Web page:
Pitons Management Area is a World Heritage site in Saint Lucia located at 13°48'N and 61°04'W.
Saint Lucia is an island of 617 square kilometers (km2), located between Martinique and Saint Vincent in the Lesser Antilles islands of the eastern Caribbean. The Pitons are two volcanic cones on the southwestern coast at 13°48'N and 61°04'W, just south of the town of Soufriere.
Dates and History of Establishment
- 1986: Most of the reef system fringing Gros Piton was declared a marine reserve;
- 1994: The Soufriere Regional Development Foundation (SRDF) was founded and the Soufriere Marine Management Area (SMMA) established under the Fisheries Act of 1984;
- 2002: The Pitons Management Area (PMA) established under the Physical Planning and Development Act, 2001.
- 2003: The Pitons Charter affirmed national commitment to the Protected Areas.
Total Area: 2,909 hectares (ha), comprising: Marine Management Area: 875 ha within the PMA; Terrestrial Conservation Areas: 467 ha - 341ha (public), 126 ha (private); Multiple Use Area: 1,567 ha (80% private, 20% public).
Mixed public (53%) and private ownership (47%). Terrestrial areas are administered by the Ministry of Physical Development & Housing with the Forestry Department, and marine areas are administered by SMMA under the Department of Fisheries.
Ranges from 75 meters (m) below sea level to 777 m (Gros Piton) and 743 m (Petit Piton) above sea level.
The Lesser Antilles are the island peaks of a 700 km-long volcanic arc of 18 volcanoes, overlying a tectonic plate subduction (under-thrusting) zone. The Pitons are two steep forested cone-shaped mountains rising side by side from the sea on the southwest coast of Saint Lucia with spectacular abruptness. Gros Piton is three km wide at the base, Petit Piton is one km wide and is linked to it by the high Piton Mitan ridge. The peaks are the degraded dacitic cores of two lava-dome volcanoes probably formed on the side of a collapsed andesitic strato-volcano. They rise on the edge of the geologically complex caldera-like gravity-slide formation known as the Soufriere Volcanic Center, also the Qualibou depression which surrounds the whole area, including the town of Soufriere. In the center of the depression are the Sulphur Springs, a geothermal field or solfatara with sulphurous fumaroles and hot springs surrounded by a variety of other volcanic features: explosion craters, lava flows and deposits of pumice and ash. The volcanic area has been dormant for at least 20,000 years. If the Pitons are remnants of cumulo-domes, and not volcanic necks or plugs which are common, they are geologically unique. The soils are skeletal on steep slopes but are deep fertile clay loam elsewhere.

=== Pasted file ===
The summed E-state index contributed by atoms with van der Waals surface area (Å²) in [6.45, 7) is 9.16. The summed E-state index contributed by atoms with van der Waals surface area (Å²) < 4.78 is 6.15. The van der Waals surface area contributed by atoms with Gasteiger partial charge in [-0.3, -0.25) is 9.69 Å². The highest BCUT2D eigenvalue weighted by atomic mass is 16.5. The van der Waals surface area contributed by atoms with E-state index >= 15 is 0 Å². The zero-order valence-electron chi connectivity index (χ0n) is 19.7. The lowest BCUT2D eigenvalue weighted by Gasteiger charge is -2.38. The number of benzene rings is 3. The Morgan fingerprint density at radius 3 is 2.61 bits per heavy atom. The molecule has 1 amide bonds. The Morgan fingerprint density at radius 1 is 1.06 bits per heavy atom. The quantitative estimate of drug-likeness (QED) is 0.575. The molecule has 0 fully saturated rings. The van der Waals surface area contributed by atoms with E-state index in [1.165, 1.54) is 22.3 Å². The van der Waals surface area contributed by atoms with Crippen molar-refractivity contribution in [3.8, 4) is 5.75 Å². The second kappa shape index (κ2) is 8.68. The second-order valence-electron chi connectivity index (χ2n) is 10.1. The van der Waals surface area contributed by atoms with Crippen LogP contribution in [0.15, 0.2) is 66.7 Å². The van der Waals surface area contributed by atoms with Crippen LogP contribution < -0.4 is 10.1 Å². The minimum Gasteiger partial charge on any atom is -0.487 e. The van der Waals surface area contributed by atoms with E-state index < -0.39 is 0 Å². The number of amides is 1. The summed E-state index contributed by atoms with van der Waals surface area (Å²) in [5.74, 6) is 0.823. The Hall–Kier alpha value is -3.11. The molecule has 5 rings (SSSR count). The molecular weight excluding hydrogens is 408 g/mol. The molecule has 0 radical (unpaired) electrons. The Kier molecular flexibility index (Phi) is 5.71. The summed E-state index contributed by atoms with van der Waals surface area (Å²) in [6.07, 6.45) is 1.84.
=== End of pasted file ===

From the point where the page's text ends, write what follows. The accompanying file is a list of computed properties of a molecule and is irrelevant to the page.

The Marine Management Area is a shoreline 11 km long by 1 km wide. It comprises a steeply sloping continental shelf down to the 75 m contour, with fringing and patch reefs, boulders and sandy plains. 57% of the nominated area is covered by healthy coral.
The island has a moist tropical climate with a rainfall of 2,000-2,500 millimeters (mm). It is dry between January and April, wet in November and December and the temperature is constant at 26.7° Celsius (C).
The dominant vegetation is tropical moist forest grading to subtropical wet forest with small areas of dry forest near the coast and on steep slopes, and small areas of wet elfin woodland on the summits. On the Pitons especially, small undisturbed natural forests remain, preserved by the steepness of the land. At least 148 species of plants have been recorded on Gros Piton, and 97 on Petit Piton and the ridge, many St.Lucia species being found only or mainly there. Many mosses, lichens, orchids and bromeliads thrive in the rainforest conditions. There is a relatively high level of endemic or rare species: the endemic shrubs Acalypha elizabethae, and Bernardia laurentii, found only on the summit of Petit Piton, the rare shrubs Justicia carthaginensis and Piper reticulatum, the rare vines Gonolobus coriacea, Amphilophium paniculatum and Melothria pendula and a herb, Eipatorium microstemon. There are also eight rare species of tree: one found only on the summit of Petit Piton - the pencil cedar Juniperus barbadensis (CR), Ocotea coriacea, Guarea kuntheana, Krugiodendron ferreum, Picrasma excelsa, Forestiera eggersiana, Randis nitida and Myrcianthus fragrans.
Twenty-seven bird species have been recorded on Gros Piton, including five endemic birds: Saint Lucia oriole Icterus laudabilis, St.Lucia black finch Melanospiza richardsoni (EN), Saint Lucia flycatcher Myiarchus oberi sanctae luceae, St.Lucia peewee Contopus oberi and St.Lucia house wren Troglodytes aedon sanctae luceae. There are 3 rodents, the indigenous opossum Didelphis marsupialis, 3 species of bat, 8 reptiles including the endemic Saint Lucia anole Anolis luciae and 3 amphibians; and many butterflies among the numerous invertebrate species which have not yet been completely surveyed.